Know a Nominee: Deb Haaland to be Secretary of the Interior
Do you support or oppose Haaland’s nomination?
by Causes | 3.15.21
- The Senate on Monday voted 51-40 to confirm Rep. Deb Haaland (D-NM) to serve as Secretary of the Interior. She will soon resign from her seat in the House to serve in the Cabinet.
- Four Republican senators crossed the aisle to vote in favor of Haaland's nomination in what was otherwise a party-line vote: Sens. Susan Collins (R-ME), Lindsey Graham (R-SC), Lisa Murkowski (R-AK), and Dan Sullivan (R-AK).
- The Senate on Thursday voted 54-42 to limit debate on Deb Haaland's nomination to be Secretary of the Interior, setting a confirmation vote when the chamber reconvenes on Monday.
- All Democrats were joined by Sens. Susan Collins (R-ME), Lindsey Graham (R-SC), Lisa Murkowski (R-AK), and Dan Sullivan (R-AK) in voting to advance Haaland's nomination.
The Senate is expected to vote in the near future on the nomination of Rep. Deb Haaland (D-NM) to be Secretary of the Interior, beginning with a procedural vote on Thursday. Here’s what you need to know about the nominee.
Who is Deb Haaland?
- Haaland, 60, is a congresswoman who has represented the Albuquerque area 1st district of New Mexico since 2019. She would resign her seat in the House if confirmed to the Cabinet by the Senate.
- Haaland is an enrolled member of the Laguna Pueblo tribe and was one of the first two Native American women elected to Congress, a distinction shared with Rep. Sharice Davids (D-KS). If confirmed, she would become the first American Indian to lead the Dept. of the Interior, which includes the Bureau of Indian Affairs. Haaland would also be the second Native American member of the Cabinet, joining Vice President Charles Curtis who was in office from 1929 to 1933.
- Prior to her election to Congress, Haaland served as the chair of the New Mexico Democratic Party from 2015-2017. She previously served in political roles for the Democratic Party in New Mexico and ran an unsuccessful campaign for lieutenant governor in 2014.
- Haaland earned her undergraduate degree from the University of New Mexico and her law degree from the University of New Mexico School of Law.
What’s the outlook for her nomination?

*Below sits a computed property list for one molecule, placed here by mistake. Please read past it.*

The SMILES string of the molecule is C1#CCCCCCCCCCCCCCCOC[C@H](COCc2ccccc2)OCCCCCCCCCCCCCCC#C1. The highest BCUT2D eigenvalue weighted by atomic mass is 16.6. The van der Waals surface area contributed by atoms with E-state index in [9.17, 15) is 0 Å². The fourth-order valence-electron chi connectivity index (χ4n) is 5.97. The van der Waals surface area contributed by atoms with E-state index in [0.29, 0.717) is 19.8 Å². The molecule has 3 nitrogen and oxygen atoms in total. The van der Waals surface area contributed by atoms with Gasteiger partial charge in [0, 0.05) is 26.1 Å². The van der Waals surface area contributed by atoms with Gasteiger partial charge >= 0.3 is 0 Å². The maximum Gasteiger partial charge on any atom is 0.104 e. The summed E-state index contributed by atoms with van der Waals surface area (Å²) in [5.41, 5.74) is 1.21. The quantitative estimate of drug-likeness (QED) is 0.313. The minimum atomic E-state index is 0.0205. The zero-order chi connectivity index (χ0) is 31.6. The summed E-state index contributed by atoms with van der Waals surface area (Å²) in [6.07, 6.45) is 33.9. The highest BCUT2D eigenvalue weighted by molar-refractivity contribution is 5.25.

- Several House Republicans have expressed support for her nomination, including Dean of the House Rep. Don Young (R-AK) and Rep. Tom Cole (R-OK), who is a member of the Chickasaw Nation.
- During her confirmation hearings, senators from energy-producing states expressed concern with Haaland’s opposition to fossil fuels and her record as one of the most progressive members of the House.
- Senate Energy and Natural Resources Committee Chairman Joe Manchin (D-WV) and Sen. Lisa Murkowski (R-AK) both voted in favor of Haaland’s nomination despite expressing misgivings about her positions on the oil, gas, and coal industries.
- The Senate Energy and Natural Resources Committee voted 11-9 to advance Haaland’s nomination, with Murkowski the only Republican senator to vote in favor.
What does it mean for the Dept. of the Interior?
- The Dept. of the Interior (DOI) is responsible for the management and conservation of the majority of federal land and natural resources, in addition to administering programs related to Native Americans, Alaska Natives, Native Hawaiians, and U.S. territories.
- The National Park Service, the Bureau of Land Management (BLM), the U.S. Fish and Wildlife Service (USFWS), and the U.S. Geological Survey (USGS) are some of the well-known agencies that fall under its control.
- The Dept. of the Interior’s annual budget is about $13 billion, which goes to employing DOI’s 70,000 resource-management personnel and scientists. It also gets help from over 280,000 volunteers who assist in keeping the nation’s federal lands and parks well-maintained.
- Because most of the land managed by the DOI is in the Western states, secretaries are typically from the West: all but two individuals to serve as DOI secretary since 1949 have from states west of the Mississippi River.
— Eric Revell
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